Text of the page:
Sheldon shows her metal in Romitelli video opera


By Annarosa Berman

Soprano Jane Sheldon faces an interesting challenge in Sydney Chamber Opera’s staging of Fausto Romitelli’s An Index of Metals this November with Ensemble Offspring. Romitelli described his final work as “an electric poem that explodes the possibilities of the opera format”. For Sheldon, this means working out what form she takes on stage. “I’m comfortable with the idea of being a presence or an energy rather than a clearly defined character,” she says. “But I’ll have to wait to learn what [director] Kip Williams has in mind.”

Sheldon has not worked with Williams before, but was inspired by his 2015 Sydney Theatre Company production of Tennessee Williams’ Suddenly Last Summer, which was played out before the unblinking gaze of three video cameras. For a performer, diving into a director’s vision of a piece is “always a leap of faith”, she says.

Having worked with conductor Jack Symonds in SCO’s 2013 production of Giya Kancheli’s Exil, she is looking forward to their next collaboration. ”Jack approaches the musical process with tremendous passion and devotion,” she says. “He is rigorous but also flexible, he’s got absolutely fantastic ears, and he notices everything.”

In general she enjoys working with conductors who are enthusiastic about the piece being performed, who make clear gestures and above all, who understand how voices work. “You can strike a high C on a piano many times in a row and it just keeps sounding great; if you have a singer do the same thing, fatigue becomes audible fairly quickly.”

Sheldon has performed with some of the world’s most acclaimed classical musicians, including William Christie and Charles Dutoit, yet she especially loves working with SCO – she’s a chamber musician who loves creating new music with a small group of like-minded artists. “There are plenty of exciting things about working with big companies and big, senior figures in music, but the feeling of making something new in an intimate context with a group of peers is very elusive in that setting. You are usually a cog in someone else’s machine. The machine might be a very beautiful and wonderful one, and one that you’re very proud to be a part of, but for me the experience is often not as artistically satisfying.”

In New York, where she’s based, she performs only new chamber music. She’s a member of Ekmeles, a 6-piece vocal ensemble which specialises in extended vocal techniques and performs European modernist repertoire, and a founding member of  Thump & Wail, a trio with a percussionist and a saxophone player. New York’s new music community feels like Sydney’s in certain ways, she says. “It’s pretty close-knit, and I find myself working with same people again and again, and performing for the same audience members again and again. I have great affection for new music audiences because they are prepared to spend their spare time and money experiencing art that challenges them.”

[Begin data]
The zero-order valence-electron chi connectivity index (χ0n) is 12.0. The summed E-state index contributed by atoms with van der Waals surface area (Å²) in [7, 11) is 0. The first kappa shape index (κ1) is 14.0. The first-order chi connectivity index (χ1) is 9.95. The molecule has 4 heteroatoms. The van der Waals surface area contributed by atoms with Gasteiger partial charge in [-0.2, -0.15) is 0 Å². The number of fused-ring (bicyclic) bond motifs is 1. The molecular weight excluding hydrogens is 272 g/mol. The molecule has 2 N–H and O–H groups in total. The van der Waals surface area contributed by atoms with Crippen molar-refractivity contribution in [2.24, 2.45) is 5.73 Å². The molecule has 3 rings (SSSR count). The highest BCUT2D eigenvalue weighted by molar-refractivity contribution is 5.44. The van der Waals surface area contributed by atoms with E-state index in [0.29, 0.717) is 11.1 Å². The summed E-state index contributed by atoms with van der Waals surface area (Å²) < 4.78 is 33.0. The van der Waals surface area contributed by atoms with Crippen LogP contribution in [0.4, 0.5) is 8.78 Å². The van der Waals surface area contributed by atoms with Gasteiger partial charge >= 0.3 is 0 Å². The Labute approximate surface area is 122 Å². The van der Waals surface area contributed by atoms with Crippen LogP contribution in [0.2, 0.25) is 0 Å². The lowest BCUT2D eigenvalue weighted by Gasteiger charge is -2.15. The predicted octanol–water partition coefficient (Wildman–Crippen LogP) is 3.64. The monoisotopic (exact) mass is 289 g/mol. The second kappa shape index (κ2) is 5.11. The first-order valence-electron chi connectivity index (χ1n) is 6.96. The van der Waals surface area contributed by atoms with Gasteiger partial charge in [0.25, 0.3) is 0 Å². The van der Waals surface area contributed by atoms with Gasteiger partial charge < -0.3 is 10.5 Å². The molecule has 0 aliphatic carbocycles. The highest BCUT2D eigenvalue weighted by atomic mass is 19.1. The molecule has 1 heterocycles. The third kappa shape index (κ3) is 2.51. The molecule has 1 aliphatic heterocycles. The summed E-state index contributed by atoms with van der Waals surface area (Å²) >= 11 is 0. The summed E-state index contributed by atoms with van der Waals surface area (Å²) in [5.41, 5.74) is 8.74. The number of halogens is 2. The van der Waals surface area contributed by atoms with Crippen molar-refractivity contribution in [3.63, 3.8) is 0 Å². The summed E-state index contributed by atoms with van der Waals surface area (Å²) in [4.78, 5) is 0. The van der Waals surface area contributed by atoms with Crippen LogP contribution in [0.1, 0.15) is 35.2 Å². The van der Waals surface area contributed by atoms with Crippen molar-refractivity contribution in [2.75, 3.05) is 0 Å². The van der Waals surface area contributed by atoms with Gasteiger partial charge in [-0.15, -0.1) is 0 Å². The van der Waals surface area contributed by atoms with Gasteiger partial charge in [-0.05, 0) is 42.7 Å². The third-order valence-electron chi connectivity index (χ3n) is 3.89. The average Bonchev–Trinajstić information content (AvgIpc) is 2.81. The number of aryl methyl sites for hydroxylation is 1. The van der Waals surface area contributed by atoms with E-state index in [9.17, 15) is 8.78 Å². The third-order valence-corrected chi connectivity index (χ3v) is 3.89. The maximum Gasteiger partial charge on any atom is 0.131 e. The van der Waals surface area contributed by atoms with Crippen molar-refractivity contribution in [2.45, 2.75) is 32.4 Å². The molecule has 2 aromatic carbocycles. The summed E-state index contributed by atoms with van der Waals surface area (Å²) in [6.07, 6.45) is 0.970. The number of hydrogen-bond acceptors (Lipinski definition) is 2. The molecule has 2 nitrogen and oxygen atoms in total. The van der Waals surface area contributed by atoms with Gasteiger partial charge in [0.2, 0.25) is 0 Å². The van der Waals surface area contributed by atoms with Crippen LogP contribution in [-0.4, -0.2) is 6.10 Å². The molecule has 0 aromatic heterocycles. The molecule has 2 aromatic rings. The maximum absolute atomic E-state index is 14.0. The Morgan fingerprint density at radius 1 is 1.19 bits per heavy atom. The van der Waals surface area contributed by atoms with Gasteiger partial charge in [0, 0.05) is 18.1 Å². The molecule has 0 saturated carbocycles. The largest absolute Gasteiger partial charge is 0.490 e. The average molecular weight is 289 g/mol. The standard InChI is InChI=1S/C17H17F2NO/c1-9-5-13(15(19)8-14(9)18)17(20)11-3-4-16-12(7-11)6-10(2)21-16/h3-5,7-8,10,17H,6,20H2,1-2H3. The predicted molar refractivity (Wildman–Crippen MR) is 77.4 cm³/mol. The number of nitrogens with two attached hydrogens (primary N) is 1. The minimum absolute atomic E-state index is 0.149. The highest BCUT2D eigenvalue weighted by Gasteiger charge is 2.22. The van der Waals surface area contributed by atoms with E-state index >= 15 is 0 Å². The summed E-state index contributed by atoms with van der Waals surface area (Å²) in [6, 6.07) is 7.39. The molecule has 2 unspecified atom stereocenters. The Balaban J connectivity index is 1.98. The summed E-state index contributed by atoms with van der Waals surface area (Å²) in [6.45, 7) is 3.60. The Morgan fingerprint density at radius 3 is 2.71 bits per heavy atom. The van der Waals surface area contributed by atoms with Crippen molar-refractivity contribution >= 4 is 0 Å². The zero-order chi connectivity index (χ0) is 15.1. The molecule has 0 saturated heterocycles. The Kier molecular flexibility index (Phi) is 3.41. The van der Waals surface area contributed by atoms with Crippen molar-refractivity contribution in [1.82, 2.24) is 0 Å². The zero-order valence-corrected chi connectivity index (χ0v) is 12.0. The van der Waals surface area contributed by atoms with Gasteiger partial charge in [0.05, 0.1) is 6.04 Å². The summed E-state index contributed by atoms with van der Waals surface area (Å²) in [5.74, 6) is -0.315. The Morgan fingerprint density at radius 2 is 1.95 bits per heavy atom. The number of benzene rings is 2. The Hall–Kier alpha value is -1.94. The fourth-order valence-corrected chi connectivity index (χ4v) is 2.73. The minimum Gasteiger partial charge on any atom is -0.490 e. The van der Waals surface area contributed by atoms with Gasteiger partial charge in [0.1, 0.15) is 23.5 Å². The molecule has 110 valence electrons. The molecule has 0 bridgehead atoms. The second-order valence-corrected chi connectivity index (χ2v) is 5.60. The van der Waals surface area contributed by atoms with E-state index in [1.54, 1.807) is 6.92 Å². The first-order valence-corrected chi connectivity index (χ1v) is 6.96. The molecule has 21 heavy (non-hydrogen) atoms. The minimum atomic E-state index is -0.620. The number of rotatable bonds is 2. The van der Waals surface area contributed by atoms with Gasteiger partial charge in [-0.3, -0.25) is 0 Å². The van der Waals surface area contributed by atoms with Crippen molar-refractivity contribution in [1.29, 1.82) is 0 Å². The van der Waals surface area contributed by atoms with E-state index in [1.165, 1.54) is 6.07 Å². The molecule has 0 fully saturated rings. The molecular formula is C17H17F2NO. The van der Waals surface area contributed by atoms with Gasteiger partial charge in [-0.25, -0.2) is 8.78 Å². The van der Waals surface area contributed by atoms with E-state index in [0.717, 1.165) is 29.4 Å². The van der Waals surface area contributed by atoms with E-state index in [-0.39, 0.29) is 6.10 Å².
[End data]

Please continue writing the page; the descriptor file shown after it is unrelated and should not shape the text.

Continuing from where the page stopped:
Learning complex new roles that are not part of mainstream opera companies’ core repertoire takes a tremendous amount of energy and work. To Sheldon it’s a thoroughly worthwhile exercise, even if opportunities to reprise such roles are often few and far between. “I work best when I’m discovering things from scratch, and I feel I have more to offer making new work than recreating well-known roles,” she says.

A surprising number of artists specialise, as she does, in the apparently extreme opposites of early and new music. But she explains that both styles require “a certain amount of vocal agility and timbral flexibility”, that both styles demand a willingness to do some “notational puzzle solving”, and that both styles offer the freedom to be playful. Both styles also encourage what she refers to as “vertical thinking” in music. Rather than seeing her part as a “long line which sails over a bed of sound provided by the instrumental parts” (i.e. “horizontal thinking”), she tends to concentrate on how her part “locks into the other parts in a given instant”. This enables her to find her way through rhythmically complex music and in complex tuning systems, such as microtonality in new music and exotic temperaments in early music.

Sheldon is often described as Australian-American, and she confesses to getting “a weepy feeling of homecoming” when landing in both Australia and America. Trying to articulate the characteristics of this double identity, she says: “I have a pretty good bullshit detector (Australia), a suspicion of anyone who seeks power of any kind (Australia) or who takes themselves too seriously (Australia), a genuinely positive and fairly pragmatic outlook (probably both, but America turned up the volume on that), a desire to chase joy without feeling any shame about it (America) and a belief that the unexamined life is a bit of a waste (America).”

In Australia, November is going to be an interesting opera month.

Read the full interview with Jane Sheldon here.

Photo: Samuel Hodge

  • E-list